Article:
Two new reports were released this week that highlight disturbing epidemics - a growing health concern among African American teenage girls and the alarming 50% school drop out crisis among African Americans and Latinos:
Answering the Call - Addressing the Drop-out Crisis
In this report, the Youth Development and Research Fund (YDRF) in partnership with the National Education Association (NEA) highlights innovative practices and creative initiatives used by organizations in several states to serve students who have already dropped out, or who are at risk of dropping out of school.
YDRF states: "Millions of young people drop out of high school each year. Research has shown that simply obtaining a GED or a job does little to add to long-term economic achievement. Furthermore, it often does not lead to success in post-secondary educational settings. Attainment of a four year high school diploma translates into higher earnings and fewer at-risk behaviors."
To obtain a copy of the report, write: NEA/Human and Civil Rights, 1201 16th Street, N.W., Washington, D.C. 20036.
To learn more about YDRF's workshops, seminars and other publications, visit here.
Nearly Half of African American Teenage Girls Infected with a STD
A CDC report released this week shows that nearly 50% of African American teenage girls in the United States has at least one sexually transmitted disease (STD).
The researchers analyzed data from 838 girls between the ages of 14-19, who participated in a national survey. They found that overall, 1 in 4 teenage girls in the U.S. had at least one STD. They were tested for human papillomavirus (HPV), chlamydia, trichomoniasis and herpes.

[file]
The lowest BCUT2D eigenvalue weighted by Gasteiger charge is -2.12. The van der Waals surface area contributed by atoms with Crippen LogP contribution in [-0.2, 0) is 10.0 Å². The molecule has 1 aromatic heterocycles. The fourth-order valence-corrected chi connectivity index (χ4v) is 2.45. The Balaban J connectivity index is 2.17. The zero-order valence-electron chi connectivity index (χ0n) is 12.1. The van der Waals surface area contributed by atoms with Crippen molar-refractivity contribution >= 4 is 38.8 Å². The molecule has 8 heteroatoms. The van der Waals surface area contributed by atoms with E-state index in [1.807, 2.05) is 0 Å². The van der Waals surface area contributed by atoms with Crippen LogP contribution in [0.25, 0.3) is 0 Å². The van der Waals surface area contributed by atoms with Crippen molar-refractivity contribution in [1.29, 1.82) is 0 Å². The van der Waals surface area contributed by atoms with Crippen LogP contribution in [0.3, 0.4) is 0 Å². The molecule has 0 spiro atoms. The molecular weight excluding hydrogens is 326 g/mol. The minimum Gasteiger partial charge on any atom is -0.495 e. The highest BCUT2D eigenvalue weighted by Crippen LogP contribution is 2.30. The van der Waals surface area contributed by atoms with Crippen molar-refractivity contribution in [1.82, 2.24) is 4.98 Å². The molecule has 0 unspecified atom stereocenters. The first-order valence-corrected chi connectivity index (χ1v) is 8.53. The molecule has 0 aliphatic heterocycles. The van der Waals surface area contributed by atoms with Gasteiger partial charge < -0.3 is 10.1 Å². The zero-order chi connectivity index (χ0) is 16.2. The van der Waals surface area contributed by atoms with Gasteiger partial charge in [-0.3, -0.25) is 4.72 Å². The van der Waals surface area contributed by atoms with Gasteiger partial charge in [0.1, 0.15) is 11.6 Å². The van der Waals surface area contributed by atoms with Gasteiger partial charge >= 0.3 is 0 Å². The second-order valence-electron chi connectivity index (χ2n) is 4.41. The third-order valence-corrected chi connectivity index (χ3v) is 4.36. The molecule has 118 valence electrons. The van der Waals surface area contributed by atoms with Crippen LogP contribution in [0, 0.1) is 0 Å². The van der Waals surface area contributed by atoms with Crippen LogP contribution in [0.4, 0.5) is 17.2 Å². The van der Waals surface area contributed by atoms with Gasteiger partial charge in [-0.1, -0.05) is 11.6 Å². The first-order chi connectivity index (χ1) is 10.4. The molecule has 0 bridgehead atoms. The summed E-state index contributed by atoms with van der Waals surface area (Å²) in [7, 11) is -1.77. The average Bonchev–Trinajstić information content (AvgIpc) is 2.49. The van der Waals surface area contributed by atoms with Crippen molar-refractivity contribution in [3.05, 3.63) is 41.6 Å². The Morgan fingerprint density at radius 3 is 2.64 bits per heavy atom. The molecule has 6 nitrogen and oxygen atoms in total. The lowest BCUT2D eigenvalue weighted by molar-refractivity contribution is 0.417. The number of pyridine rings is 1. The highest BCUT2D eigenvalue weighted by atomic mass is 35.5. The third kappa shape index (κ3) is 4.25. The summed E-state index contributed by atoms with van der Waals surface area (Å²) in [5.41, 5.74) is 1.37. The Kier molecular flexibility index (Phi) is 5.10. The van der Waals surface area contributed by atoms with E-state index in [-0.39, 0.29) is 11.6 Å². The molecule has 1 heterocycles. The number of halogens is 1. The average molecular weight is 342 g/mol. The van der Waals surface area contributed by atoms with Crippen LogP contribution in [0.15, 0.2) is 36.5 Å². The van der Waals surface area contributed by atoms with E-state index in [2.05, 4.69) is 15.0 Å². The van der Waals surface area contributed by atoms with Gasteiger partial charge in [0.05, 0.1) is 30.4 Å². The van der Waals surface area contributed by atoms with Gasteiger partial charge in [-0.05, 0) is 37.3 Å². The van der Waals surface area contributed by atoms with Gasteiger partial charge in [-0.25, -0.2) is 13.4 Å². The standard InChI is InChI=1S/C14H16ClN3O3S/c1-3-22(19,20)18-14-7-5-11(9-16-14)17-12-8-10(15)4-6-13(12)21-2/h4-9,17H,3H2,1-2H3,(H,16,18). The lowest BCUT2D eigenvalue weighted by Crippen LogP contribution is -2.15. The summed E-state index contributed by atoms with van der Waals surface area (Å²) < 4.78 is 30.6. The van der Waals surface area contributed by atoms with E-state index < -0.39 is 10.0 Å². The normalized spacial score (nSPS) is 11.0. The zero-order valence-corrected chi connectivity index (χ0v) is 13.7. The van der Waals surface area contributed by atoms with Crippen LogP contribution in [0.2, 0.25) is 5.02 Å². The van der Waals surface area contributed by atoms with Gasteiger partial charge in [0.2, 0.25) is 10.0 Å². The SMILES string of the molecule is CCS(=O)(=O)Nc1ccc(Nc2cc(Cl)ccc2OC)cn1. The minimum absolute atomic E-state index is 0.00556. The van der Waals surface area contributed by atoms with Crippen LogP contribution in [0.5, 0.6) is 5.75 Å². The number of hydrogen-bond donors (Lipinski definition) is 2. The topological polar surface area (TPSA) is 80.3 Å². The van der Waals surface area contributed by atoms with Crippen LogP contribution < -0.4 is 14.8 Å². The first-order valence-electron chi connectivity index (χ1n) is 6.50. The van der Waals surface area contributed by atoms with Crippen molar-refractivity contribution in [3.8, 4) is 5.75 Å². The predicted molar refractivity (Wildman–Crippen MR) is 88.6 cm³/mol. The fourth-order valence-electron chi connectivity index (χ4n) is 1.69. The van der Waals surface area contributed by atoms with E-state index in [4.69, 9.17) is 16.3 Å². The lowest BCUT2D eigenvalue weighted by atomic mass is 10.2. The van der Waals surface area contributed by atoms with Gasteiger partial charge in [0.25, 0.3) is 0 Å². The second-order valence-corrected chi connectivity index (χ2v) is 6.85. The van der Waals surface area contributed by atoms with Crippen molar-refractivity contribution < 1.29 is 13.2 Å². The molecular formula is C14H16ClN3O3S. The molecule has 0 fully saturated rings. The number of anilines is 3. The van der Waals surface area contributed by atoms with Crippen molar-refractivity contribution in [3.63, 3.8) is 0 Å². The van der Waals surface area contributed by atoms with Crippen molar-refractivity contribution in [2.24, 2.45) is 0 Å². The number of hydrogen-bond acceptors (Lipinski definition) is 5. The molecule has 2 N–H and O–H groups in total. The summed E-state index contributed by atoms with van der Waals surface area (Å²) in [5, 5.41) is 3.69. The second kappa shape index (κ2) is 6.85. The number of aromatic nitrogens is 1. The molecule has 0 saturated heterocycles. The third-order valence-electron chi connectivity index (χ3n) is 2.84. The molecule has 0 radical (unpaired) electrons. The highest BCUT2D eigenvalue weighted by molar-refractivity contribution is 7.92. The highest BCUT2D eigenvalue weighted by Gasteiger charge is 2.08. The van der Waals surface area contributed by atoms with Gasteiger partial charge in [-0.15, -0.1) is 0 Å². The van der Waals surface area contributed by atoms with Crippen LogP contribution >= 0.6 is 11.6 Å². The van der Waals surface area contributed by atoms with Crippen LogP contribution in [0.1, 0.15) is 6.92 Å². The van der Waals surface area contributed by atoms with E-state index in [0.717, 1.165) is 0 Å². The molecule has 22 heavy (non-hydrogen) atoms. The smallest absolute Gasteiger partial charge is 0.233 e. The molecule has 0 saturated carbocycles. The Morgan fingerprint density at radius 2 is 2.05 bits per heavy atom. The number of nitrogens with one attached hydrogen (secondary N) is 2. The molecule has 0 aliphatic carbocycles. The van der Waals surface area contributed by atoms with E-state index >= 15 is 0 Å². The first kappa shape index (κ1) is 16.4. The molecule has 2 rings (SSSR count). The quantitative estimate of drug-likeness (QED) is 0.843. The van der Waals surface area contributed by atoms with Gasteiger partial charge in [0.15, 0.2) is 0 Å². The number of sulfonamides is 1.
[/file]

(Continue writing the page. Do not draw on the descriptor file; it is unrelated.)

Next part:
The most common STD found was HPV.
The Baltimore Sun quotes Dr. John Douglas, director of the CDC's division of STD prevention:
"....the report highlights "extraordinary racial disparities" among those with sexually transmitted diseases. African-Americans make up 13 percent of the population, but make up 46 percent of the chlamydia cases, for example. He said the higher rates of infection do not necessarily mean there is more risky behavior among African-Americans teens, just that the teens are more likely to come into contact with a person with an STD because there is so much of it in the community."
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